Why you should enrol in Writing the Other

Disclaimer: I’m a total newb at trying to express my thoughts and feelings on diversity and cultural appropriation. If I inadvertently write anything offensive or harmful, I invite you to let me know. But I have to start somewhere, try and fail, or I might never improve. Thank you, in advance, for your time, attention, and kind intervention (if required).

I’m not rolling up content as I have in other posts of this nature.

Out of the gate, I’ll recommend Writing the Other (WtO) to any writer concerned about writing inclusive fiction with respect and dignity accorded to characters unlike the authorial self. If you’re not concerned with these vital aspects of craft, then stop reading this post now. There’s nothing for you here.

K. Tempest Bradford and Nisi Shawl deliver an amazing and thought provoking course, the point of which is not to police creativity, but to ask authors to examine their fears, context, and assumptions, and to do their best to write inclusively. WtO will give you the tools to write characters of other ROAARS (race, sexual orientation, age, ability, religion, and sex) characteristics with integrity, and the resources to deepen your knowledge and understanding.

The point is that writing well is hard work, and writing well and respectfully of otherness takes effort and practice, like any other aspect of the craft. You have to be open, willing to learn, willing to practice, and willing to think critically about the creative choices you make in your fiction.

Those of us who come from a background of privilege (white, male, heterosexual, able-bodied, etc.) and those of use who align fairly closely with the unmarked state, still want to write inclusively. If we do so without due consideration, education, or research, we run the risk of harming the people from the same communities as the characters we write from sheer ignorance.

This can take the form of tokenism. Only have one character who is a person of colour? Why not include two, or even three, so readers can see that these characters are, first and foremost, people? Explore the experience of these characters in a fully-fleshed and respectful way. Give them voices. Compare and contrast them. Give them as much attention and thought to them as you give your main character. They may not have as big a role to play in your story, but they deserve to be real.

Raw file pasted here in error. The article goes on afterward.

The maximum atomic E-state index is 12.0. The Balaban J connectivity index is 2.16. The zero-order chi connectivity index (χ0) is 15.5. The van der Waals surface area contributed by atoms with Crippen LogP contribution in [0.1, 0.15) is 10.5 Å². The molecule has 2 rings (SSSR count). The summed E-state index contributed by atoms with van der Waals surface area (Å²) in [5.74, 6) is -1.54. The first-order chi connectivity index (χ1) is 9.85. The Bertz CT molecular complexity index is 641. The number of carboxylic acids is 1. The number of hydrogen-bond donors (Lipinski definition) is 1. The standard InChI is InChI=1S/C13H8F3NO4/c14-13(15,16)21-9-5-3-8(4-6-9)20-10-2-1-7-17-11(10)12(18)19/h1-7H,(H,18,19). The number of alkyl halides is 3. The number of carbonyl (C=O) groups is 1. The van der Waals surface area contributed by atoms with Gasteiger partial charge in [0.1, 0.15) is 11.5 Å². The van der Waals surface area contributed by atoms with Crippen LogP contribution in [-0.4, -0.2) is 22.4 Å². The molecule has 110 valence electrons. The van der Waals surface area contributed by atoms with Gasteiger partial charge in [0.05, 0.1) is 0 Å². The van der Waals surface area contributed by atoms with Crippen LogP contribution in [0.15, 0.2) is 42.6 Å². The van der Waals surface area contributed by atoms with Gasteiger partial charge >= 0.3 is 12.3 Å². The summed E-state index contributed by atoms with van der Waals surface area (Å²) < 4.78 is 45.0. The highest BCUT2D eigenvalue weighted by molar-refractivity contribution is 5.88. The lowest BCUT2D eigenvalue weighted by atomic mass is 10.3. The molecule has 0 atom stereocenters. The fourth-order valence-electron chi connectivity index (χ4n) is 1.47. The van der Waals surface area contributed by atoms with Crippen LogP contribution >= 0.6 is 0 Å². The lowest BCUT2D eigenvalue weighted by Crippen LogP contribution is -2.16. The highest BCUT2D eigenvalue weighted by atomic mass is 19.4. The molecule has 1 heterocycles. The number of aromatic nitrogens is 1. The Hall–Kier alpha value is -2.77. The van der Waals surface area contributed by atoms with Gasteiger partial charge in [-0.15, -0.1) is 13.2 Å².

If your one gay character just happens to be the antagonist, you may inadvertently send the message that you think all gay people are like the antagonist. If your one trans character is the sidekick who gets killed, they become disposable, and that is another negative message you may unintentionally send.

If you have a disabled character who is “cured” by technology or magic, you effectively erase the character’s identity and struggle. If the character has to be able-bodied for the story you’re telling, then tell the story with an able-bodied character. Think about why you want to write a disabled character. If it’s to honour their struggle, then honour it. If you just think it’s cool, that may be true, but your choices may bear more thought.

Recently, in Canada, there was the “appropriation prize” debacle. [I’ve been curating articles and posts on the issues, in Tipsday and Thoughty Thursday, for the past few weeks. Peruse, if you’re so inclined.]

Last year, there was the Lionel Shriver controversy. [And yeah, I curated that one, too.]

Cultural appropriation happens when you take a story that belongs to a culture other than your own without permission and consultation (both are required) and write about it in a way that dishonours the originating culture.

This can happen in any of the arts.

The word diversity has been thrown about in publishing and writing so much in recent years that the word has almost lost its meaning. I’ve heard of speakers who have retreated from panels on literary diversity because they are often attacked or their statements taken out of context for the sake of theatrics or sensationalism.

Diversity, to me, means that people of colour, of other sexual orientations, of differing ability, age, religion, or sex, should write their own stories. And they should be welcomed into the publishing world. We need more editors, agents, and other publishing professionals who are from different backgrounds, too.

This doesn’t mean that no one should write a character that doesn’t share their background. If they do, though, they should be prepared to take the time and do the research to represent that character authentically.

For myself, I’ve decided that I won’t write a protagonist that is significantly different from me. That’s my personal choice, though. I won’t prohibit anyone else from doing that. And there are some writers who have written the other brilliantly, so I won’t say that it can’t be done. I choose not to.

But I want to write inclusively about a world that’s like the one I see every day. To do that, I have to educate myself. And WtO was a first step on that path.

As always, be well, be kind, and stay strong.

Muse-inks

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Tipsday: Writerly Goodness found on the interwebz, May 7-13, 2017

It’s time to get your informal writerly learnings for the week 🙂